Pics for clicks: It’s time to dress up your social content

Published on
by Brafton Editorial
Twitter now allows inline images and new stats show sharing pictures on social can boost your follower engagement.

Looking at the social media landscape, it seems that some brands are superstars and others are just… there. Showing up to the social party counts, but the initial act of creating a company profile and sending out a few “I-have-arrived” Tweets is not enough to demonstrate impressive results. Regularly distributing web content headlines is a good initial step for attracting follower counts and projecting the brand’s voice. Once this becomes routine, marketers may be looking to reach that next level of engagement – and images might be part of the answer.

Visual Tweets get more attention

Twitter recently adapted its newsfeeds to allow full inline images as a replacement for links to external visuals. Users can expand in-Tweet thumbnails with a single click to see full-size pictures or play uploaded Vine videos. This update could be a game changer for agile marketers, according to data Buffer collected about 100 Tweets. It found that compared with text-only Tweets, social media content with images receive:

A study shows Tweets get more clicks and reach with pictures.

- 18 percent more clicks than those with text alone
- 89 percent more favorites
- 150 percent more Retweets

Although this is a relatively small sample size from which to make sweeping claims, the pics-for-clicks phenomenon has been seen on other networks before.

Cross-network photo phenomenon

Brafton previously covered a Simply Measured study, which found Facebook posts containing photos elicited more engagement than any other kind of update. It appears that most brands have already caught onto this tactic, as 74 percent of brand posts include images.

Facebook and Twitter (the networks that are arguably the ‘mature’ players in the market) might be developing their visual sides, but that hasn’t stopped new image-centric platforms like Pinterest, Instagram, Vine and Snapchat from winning consumers’ attention and rising to prominence. In some cases, social behemoths have decided to join up with fast-rising networks rather than try to beat them. Facebook acquired Instagram and Twitter took Vine under its wing.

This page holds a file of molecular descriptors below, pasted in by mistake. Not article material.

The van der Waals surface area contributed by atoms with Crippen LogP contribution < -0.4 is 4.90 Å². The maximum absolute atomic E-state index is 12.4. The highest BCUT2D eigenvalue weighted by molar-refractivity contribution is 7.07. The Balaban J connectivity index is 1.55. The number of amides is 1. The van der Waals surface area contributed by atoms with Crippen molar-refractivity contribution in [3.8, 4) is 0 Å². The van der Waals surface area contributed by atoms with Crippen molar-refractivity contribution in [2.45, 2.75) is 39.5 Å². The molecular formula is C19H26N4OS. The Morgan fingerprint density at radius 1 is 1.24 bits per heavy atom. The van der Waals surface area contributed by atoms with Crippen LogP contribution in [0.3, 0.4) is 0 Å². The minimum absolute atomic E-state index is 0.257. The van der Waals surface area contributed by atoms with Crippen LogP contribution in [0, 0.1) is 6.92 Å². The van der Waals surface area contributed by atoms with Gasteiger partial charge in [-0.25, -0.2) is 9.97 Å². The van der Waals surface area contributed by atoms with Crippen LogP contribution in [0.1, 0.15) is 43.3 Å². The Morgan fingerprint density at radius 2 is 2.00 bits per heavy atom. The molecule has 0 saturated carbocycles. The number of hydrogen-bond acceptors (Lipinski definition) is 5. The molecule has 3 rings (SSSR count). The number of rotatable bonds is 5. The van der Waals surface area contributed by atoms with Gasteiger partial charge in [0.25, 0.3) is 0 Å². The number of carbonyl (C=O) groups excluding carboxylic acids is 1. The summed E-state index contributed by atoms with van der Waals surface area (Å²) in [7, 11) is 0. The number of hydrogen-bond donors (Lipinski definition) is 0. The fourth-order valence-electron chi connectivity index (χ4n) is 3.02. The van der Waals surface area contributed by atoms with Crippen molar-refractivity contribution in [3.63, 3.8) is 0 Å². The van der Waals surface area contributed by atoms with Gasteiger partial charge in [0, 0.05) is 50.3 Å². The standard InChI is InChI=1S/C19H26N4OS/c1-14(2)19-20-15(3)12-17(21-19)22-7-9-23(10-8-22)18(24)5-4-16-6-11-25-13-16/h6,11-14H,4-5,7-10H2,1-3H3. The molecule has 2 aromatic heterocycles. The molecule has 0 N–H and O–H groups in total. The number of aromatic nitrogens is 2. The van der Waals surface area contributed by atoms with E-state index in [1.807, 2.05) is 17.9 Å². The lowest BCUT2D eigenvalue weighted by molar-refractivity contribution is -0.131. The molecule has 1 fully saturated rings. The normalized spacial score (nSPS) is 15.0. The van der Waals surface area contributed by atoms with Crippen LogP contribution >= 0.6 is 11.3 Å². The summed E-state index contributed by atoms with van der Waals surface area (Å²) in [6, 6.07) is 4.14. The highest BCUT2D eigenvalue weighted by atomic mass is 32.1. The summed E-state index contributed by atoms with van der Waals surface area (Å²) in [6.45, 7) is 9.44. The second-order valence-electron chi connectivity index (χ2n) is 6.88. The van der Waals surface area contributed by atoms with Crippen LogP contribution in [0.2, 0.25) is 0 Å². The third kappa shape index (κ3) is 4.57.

What the most popular images have in common

Assuming that newsfeeds become crowded with pictures and videos, marketers will need to make sure they create the kind of images that stand out and compel followers to click and share their posts. According to Curalate’s evaluation of over 8 million Instagram photos, there are certain qualities people ‘like’ more in visual social content.

Some Instagram images get more clicks and likes than others.

The ones that receive the most engagement include:

  • Lighter images
  • Pictures with more background space
  • Photos heavy in texture but with a single dominant color

But Curalate has also reported on a separate list of features that people find the most Pinteresting, so there is no hard-and-fast rule to winning with images. The real secrets to success include staying audience-relevant, testing and measuring results. Marketers need to find a recipe that’s right for their brand and also on the cutting-edge of social trends.

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  • Renaud & Sarah

    Thanks! Those were great tips to keep in mind